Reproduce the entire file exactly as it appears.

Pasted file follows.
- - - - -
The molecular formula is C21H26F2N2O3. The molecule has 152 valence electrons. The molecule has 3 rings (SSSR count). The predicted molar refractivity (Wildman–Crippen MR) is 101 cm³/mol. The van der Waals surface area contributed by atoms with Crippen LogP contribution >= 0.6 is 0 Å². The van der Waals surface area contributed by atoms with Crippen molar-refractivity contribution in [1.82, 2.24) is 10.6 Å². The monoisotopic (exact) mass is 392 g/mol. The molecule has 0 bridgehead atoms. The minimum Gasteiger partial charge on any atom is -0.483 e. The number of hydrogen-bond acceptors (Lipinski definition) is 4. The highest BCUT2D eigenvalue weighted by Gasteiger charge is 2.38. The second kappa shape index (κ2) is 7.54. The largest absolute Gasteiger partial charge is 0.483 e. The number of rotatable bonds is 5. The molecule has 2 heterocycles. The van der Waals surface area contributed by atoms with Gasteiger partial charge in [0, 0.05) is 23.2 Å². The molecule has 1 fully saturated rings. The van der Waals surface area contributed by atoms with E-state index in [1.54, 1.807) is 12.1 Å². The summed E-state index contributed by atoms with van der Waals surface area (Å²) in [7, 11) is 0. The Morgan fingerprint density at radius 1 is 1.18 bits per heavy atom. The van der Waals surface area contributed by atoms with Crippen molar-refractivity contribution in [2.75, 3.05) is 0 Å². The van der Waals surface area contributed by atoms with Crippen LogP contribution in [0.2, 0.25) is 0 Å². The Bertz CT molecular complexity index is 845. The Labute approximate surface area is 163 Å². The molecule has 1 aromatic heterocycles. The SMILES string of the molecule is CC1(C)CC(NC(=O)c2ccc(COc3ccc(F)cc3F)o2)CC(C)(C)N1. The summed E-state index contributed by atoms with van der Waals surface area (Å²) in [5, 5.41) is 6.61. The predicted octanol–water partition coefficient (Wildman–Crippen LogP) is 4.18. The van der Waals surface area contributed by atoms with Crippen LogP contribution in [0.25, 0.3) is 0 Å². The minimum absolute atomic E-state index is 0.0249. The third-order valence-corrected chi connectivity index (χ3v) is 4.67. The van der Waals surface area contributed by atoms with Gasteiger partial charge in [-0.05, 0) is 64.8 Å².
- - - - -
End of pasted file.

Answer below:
The molecular formula is C21H26F2N2O3. The molecule has 152 valence electrons. The molecule has 3 rings (SSSR count). The predicted molar refractivity (Wildman–Crippen MR) is 101 cm³/mol. The van der Waals surface area contributed by atoms with Crippen LogP contribution >= 0.6 is 0 Å². The van der Waals surface area contributed by atoms with Crippen molar-refractivity contribution in [1.82, 2.24) is 10.6 Å². The monoisotopic (exact) mass is 392 g/mol. The molecule has 0 bridgehead atoms. The minimum Gasteiger partial charge on any atom is -0.483 e. The number of hydrogen-bond acceptors (Lipinski definition) is 4. The highest BCUT2D eigenvalue weighted by Gasteiger charge is 2.38. The second kappa shape index (κ2) is 7.54. The largest absolute Gasteiger partial charge is 0.483 e. The number of rotatable bonds is 5. The molecule has 2 heterocycles. The van der Waals surface area contributed by atoms with Gasteiger partial charge in [0, 0.05) is 23.2 Å². The molecule has 1 fully saturated rings. The van der Waals surface area contributed by atoms with E-state index in [1.54, 1.807) is 12.1 Å². The summed E-state index contributed by atoms with van der Waals surface area (Å²) in [7, 11) is 0. The Morgan fingerprint density at radius 1 is 1.18 bits per heavy atom. The van der Waals surface area contributed by atoms with Crippen molar-refractivity contribution in [2.75, 3.05) is 0 Å². The van der Waals surface area contributed by atoms with Crippen LogP contribution in [0.2, 0.25) is 0 Å². The Bertz CT molecular complexity index is 845. The Labute approximate surface area is 163 Å². The molecule has 1 aromatic heterocycles. The SMILES string of the molecule is CC1(C)CC(NC(=O)c2ccc(COc3ccc(F)cc3F)o2)CC(C)(C)N1. The summed E-state index contributed by atoms with van der Waals surface area (Å²) in [5, 5.41) is 6.61. The predicted octanol–water partition coefficient (Wildman–Crippen LogP) is 4.18. The van der Waals surface area contributed by atoms with Crippen LogP contribution in [0.25, 0.3) is 0 Å². The minimum absolute atomic E-state index is 0.0249. The third-order valence-corrected chi connectivity index (χ3v) is 4.67. The van der Waals surface area contributed by atoms with Gasteiger partial charge in [-0.05, 0) is 64.8 Å².